In a gamer’s quest to win big, many will overlook the broader cybersecurity risks of online gaming. Many app users remain woefully unaware of how unsafe gaming can lead to real-life vulnerabilities. I’ve outlined a few tips to protect yourself better below.

Read the fine print

When was the last time you actually read the Terms of Use before downloading a smartphone app? If you’re like the majority of Canadians, probably not very recently.


Before you click “accept,” take a few moments to review the included information, particularly as it relates to how data is collected and whether it is shared with third-parties. Even if it seems an app just asks for bits and pieces of information—your name and location here, your graduation year and gender there—data aggregators can easily create a holistic user profile. If this information gets into the wrong hands, it poses significant personal security and identity theft risks. Err on the side of caution and limit the amount of data you share with any app.


The same goes for games that require in-app purchases to supercharge scores or buy new capabilities. While tempting, storing your credit card information within an app can put your personal finances at risk. Without knowing how secure an app’s database is or how strong its cyber defence practices are, the benefits aren’t worth the risk.



Verify the source

When a new app takes off, cyber thieves notice. In order to capture sensitive personal information, many will create mock versions that look remarkably similar to the original game but contain malware. Once an unsuspecting gamer downloads the app, their smartphone—along with its other apps, geolocation, photos, email and text messages—become a hacker’s paradise.


To protect yourself and your children, only download apps through reputable sources, including the Apple Store and Google Play. Fraudulent apps may have similar names, so confirm that the name of the app matches what you’ve heard about. A large number of downloads and a well-known developer name may also suggest that the app is authentic. A good rule of thumb? Always trust your judgment when choosing what to download. If something looks suspicious, it probably is.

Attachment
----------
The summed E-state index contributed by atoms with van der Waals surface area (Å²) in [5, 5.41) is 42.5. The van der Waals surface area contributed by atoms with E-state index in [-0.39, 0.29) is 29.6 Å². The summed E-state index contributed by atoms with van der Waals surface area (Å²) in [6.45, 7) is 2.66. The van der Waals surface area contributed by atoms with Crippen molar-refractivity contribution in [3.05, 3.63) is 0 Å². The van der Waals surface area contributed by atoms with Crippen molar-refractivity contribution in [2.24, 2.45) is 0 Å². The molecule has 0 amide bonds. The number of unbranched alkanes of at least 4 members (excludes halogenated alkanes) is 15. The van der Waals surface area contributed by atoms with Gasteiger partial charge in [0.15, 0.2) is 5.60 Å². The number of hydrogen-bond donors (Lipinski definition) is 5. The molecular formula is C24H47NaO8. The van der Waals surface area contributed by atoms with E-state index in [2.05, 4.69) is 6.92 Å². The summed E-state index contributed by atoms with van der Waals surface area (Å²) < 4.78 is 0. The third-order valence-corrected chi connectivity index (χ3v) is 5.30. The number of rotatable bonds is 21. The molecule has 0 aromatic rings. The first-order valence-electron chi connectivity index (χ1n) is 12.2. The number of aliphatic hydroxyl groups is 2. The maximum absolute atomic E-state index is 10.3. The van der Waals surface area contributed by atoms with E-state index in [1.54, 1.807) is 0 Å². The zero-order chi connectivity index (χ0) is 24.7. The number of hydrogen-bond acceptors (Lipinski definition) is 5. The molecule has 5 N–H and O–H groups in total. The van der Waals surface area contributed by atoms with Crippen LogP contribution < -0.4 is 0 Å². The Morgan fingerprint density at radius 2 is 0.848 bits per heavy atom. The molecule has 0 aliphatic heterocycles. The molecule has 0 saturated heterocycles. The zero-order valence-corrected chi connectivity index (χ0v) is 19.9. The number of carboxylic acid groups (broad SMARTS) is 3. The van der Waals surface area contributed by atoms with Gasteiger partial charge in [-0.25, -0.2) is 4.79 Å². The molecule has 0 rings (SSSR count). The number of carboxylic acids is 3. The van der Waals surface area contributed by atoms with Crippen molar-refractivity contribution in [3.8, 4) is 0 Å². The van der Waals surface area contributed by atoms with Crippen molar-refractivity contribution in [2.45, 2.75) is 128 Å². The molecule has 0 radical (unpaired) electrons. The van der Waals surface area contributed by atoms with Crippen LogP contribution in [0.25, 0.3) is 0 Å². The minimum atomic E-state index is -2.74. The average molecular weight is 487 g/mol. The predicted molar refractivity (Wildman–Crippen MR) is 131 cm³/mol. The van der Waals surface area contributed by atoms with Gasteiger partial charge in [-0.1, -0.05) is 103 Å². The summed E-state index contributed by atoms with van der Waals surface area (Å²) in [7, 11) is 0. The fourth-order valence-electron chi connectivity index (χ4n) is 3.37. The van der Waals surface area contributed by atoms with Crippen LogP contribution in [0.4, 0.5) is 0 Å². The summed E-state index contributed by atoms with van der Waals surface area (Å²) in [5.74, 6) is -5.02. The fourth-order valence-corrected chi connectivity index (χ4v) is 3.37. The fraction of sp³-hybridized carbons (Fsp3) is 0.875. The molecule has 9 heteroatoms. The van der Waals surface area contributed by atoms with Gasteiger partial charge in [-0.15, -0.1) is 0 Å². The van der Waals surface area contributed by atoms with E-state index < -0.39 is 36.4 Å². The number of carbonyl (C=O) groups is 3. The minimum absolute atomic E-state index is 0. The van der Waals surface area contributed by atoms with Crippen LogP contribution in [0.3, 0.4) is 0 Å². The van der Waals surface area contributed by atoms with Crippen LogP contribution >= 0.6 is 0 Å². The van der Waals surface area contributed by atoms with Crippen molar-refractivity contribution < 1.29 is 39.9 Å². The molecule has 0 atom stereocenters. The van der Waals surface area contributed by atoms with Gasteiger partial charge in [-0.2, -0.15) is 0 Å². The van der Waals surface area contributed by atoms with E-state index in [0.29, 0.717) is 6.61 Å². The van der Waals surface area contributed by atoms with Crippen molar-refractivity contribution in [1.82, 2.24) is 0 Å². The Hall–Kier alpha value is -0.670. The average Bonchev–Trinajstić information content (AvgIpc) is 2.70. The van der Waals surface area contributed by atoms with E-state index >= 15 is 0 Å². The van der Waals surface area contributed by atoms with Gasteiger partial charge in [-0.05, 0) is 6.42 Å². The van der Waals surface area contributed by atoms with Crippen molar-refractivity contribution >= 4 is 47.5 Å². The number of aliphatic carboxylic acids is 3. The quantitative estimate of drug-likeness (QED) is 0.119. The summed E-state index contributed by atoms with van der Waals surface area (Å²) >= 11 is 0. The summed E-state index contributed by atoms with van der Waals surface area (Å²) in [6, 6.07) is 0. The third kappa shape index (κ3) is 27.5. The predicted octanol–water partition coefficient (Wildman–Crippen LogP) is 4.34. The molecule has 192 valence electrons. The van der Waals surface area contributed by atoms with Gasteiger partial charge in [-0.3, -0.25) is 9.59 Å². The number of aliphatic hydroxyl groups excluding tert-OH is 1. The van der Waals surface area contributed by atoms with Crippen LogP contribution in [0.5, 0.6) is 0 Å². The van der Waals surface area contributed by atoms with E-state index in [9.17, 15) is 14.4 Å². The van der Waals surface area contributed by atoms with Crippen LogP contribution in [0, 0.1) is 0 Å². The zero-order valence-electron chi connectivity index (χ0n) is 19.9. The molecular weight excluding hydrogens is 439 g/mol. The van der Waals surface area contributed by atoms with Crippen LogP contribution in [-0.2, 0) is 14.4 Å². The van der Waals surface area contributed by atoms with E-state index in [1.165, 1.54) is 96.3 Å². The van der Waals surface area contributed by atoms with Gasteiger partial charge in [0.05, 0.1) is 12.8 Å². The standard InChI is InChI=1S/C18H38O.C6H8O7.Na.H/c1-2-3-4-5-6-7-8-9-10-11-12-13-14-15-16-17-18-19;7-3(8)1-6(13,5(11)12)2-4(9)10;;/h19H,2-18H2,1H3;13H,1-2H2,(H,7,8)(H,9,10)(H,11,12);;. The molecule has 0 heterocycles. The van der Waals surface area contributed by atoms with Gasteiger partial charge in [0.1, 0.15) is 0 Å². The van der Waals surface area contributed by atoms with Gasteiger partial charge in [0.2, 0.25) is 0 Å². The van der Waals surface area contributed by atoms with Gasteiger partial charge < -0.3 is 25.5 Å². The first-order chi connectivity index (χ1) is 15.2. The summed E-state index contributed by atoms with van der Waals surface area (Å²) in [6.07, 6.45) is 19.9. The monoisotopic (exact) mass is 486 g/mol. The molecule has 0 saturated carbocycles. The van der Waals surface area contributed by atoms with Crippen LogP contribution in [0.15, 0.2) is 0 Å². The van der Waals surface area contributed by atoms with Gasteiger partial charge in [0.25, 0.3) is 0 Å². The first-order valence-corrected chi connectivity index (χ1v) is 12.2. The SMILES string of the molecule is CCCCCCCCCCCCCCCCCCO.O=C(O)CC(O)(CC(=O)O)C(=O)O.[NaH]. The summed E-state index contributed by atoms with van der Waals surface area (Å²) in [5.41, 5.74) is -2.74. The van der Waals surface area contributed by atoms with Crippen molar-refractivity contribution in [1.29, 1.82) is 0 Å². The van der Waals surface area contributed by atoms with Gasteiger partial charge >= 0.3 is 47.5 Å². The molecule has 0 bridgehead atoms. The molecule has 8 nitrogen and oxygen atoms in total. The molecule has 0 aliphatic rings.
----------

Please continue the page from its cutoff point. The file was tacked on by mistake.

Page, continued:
It’s all just fun and games

Many apps allow users to communicate with one another through instant messaging or chat functions. Especially for children who have not yet learned the do’s and don’ts of online behaviour, security exposures abound.


Before letting your children download the latest and greatest, have a frank conversation with them about how to interact with others online. Explain that they should never share personal information such as their full name, where they live, school or grade with other users, no matter how friendly they might seem. Parents should also be aware that geolocation services can reveal a lot of information about a child’s location. At a minimum, turn off geolocation services when not needed, and supervise your child’s use of apps that use this feature.


Further, remind them that at the end of the day, while it is okay to be competitive, it is just a game. You should never bully, tease or taunt a competitor via instant messaging or chat functions.



Winning the real prize

Getting to the next level, slaying the monster or beating the game is great, but it’s not worth achieving at the risk of compromising your personal security or putting your finances at risk. Practising safe gaming will ultimately net you the true prize: the knowledge that you, your family and assets are safe.

Christie Alderman is Vice President of North America Personal Risk Services, at Chubb.
This article originally appeared as “Out of Harm's Way” on the Risk Conversation blog on Aug. 11, 2016.
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